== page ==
It’s all too easy, quite frankly, to hop on the Apple bandwagon – especially these days. For the last 5 years or so, it seems the company can do no wrong. The ongoing success of its iPod family, which now includes the iPod Touch and iPhone, has done more for the Apple brand than any of its desktops or laptops ever have. Which is not to say those machines aren’t doing well – they are. Quite well in fact, with Apple enjoying one of the largest market shares in its history.
And perhaps it’s this run away success and the corresponding reviewer enthusiasm for Apple’s products that makes me want to take a much more critical look when I try out their latest offerings.
Naturally when I got my hands on the latest iPod Nano, I immediately began looking for the flaws. Trouble is, I found myself having a ridiculous amount of fun while I looked, so what began as skeptical review of just another portable media player, has now evolved into a hearty recommendation.
Everything you know is the same
If you own the 4thgeneration of Nano, the 5thwill barely look like a new device when you’re holding it in your hand. In fact, there are only two physical changes to the device, which I’ll get to later. Absolutely every feature that was present in the previous model appears in this unit. That is one of the great hallmarks of Apple’s approach to the iPod: evolution instead of revolution.
But this is nothing like previous Nanos
Brand new in this generation is:
– An FM Radio with pause and rewind functionality
– Integrated pedometer with iPod Nike + compatibility
– A voice recorder
– An internal speaker
– A larger display
– A VGA camcorder
It’s these extras that put the new Nano in a class of its own. Media players that can handle audio, video and photo playback litter the landscape – it’s practically table stakes these days. Most of these devices also pack and FM radio and there are even a few that do voice recording or recording from the FM tuner. But you won’t find a device at any price that merges these functions into one unit and then throws in video clip recording, games and a pedometer function as well.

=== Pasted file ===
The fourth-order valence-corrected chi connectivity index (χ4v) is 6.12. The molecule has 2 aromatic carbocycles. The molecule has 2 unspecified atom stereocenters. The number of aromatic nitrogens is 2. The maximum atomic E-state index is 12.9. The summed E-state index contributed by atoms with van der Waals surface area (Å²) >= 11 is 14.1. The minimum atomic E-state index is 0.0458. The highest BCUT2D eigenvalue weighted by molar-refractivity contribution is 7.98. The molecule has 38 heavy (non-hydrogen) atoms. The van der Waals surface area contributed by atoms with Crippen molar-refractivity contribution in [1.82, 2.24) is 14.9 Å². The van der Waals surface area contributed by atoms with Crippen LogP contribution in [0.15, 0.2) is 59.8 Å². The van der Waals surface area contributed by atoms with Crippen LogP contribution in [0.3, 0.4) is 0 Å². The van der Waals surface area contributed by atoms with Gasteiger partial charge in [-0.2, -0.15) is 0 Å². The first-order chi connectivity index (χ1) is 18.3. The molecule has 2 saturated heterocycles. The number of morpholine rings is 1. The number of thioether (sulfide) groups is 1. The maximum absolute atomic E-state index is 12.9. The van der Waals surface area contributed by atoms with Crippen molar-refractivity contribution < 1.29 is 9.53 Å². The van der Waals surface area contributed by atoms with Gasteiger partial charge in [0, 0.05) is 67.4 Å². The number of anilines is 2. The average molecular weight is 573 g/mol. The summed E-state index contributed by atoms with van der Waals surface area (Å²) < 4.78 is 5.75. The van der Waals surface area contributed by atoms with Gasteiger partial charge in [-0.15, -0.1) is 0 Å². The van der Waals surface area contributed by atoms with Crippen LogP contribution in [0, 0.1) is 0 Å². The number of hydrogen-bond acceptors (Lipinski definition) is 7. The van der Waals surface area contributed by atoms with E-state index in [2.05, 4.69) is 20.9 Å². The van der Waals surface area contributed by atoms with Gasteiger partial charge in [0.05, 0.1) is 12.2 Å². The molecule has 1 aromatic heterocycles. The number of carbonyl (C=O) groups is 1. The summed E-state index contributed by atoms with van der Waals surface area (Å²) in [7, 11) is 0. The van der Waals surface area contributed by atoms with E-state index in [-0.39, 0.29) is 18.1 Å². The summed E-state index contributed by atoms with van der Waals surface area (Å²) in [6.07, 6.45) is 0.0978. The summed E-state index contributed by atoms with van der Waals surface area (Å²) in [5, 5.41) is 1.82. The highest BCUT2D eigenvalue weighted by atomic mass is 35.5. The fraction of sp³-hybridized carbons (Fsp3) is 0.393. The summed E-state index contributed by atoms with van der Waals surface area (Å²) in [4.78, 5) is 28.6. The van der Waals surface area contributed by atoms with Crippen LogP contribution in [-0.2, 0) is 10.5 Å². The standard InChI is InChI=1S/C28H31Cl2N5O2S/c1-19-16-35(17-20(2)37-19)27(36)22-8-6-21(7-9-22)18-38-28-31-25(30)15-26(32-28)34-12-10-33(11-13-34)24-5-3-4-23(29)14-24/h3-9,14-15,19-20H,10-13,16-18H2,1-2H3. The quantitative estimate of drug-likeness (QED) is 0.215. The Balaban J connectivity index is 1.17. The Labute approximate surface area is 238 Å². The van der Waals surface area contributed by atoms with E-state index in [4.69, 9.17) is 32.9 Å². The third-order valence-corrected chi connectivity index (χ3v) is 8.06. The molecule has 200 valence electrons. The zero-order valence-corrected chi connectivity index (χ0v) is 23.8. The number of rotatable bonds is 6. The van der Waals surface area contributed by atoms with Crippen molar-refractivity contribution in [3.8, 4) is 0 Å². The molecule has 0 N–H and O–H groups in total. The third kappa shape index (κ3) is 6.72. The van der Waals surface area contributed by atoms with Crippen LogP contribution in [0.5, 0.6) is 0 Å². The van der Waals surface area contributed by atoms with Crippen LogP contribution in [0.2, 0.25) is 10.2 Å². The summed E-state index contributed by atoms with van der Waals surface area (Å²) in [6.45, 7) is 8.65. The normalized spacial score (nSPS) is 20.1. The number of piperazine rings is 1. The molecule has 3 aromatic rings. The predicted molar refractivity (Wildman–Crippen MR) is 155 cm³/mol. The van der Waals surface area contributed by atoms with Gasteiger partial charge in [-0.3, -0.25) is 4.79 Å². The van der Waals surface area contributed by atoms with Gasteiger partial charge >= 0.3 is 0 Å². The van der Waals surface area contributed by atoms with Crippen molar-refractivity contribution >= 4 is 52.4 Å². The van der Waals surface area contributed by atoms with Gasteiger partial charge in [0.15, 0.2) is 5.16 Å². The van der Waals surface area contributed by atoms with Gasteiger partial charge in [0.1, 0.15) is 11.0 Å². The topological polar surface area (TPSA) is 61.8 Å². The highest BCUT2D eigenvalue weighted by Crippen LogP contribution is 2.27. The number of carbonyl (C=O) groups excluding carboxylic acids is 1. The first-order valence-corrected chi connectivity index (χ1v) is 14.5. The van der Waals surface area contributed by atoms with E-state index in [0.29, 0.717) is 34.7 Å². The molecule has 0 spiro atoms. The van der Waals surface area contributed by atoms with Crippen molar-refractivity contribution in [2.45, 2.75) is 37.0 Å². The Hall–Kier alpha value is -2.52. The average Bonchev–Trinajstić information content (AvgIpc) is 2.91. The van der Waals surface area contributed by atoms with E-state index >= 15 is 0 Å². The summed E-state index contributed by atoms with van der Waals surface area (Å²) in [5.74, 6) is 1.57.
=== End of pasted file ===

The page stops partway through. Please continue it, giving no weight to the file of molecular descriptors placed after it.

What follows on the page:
A deeper look
It’s been a complaint of iPod owners for years: why isn’t there an FM radio on this thing? It’s a question that Apple has seemed intent on dodging for nearly a decade. Instead of addressing it head-on they’ve left it up to 3rdparty accessory companies such as Griffin, Belkin and others to satisfy the market demand for radio. Trouble is, as good as these add-ons may have been, they were still add-ons and as such they were at best a consolation prize – a way to get FM on an iPod, but not a very satisfying way to do it.
So finally the iPod has an FM tuner and in true Apple fashion, they’ve included a few tricks that make it much more than just a way to listen to FM. Firstly, they’ve tied the radio to the Nano’s internal memory which means you get a one-hour15 minute buffer of recording time while listening. You can use the Nano’sforward and reverse controls on the click-wheel to go back in time and re-listen to earlier portions of the broadcast. Similarly, you can pause the radio for up to an hour 15 minutes and resume “playback” whenever you wish. Anyone with a PVR will be familiar with this feature and are probably wondering why no one thought of this for radio before.
Here’s a tip for people who like to tune-in to their gym’s TV broadcasts: you need to turn the record function off when listening to the radio, because it adds a 1-2 second delay as it buffers the audio, throwing off the sync between what you’re seeing on the TV and what you’re hearing on the iPod.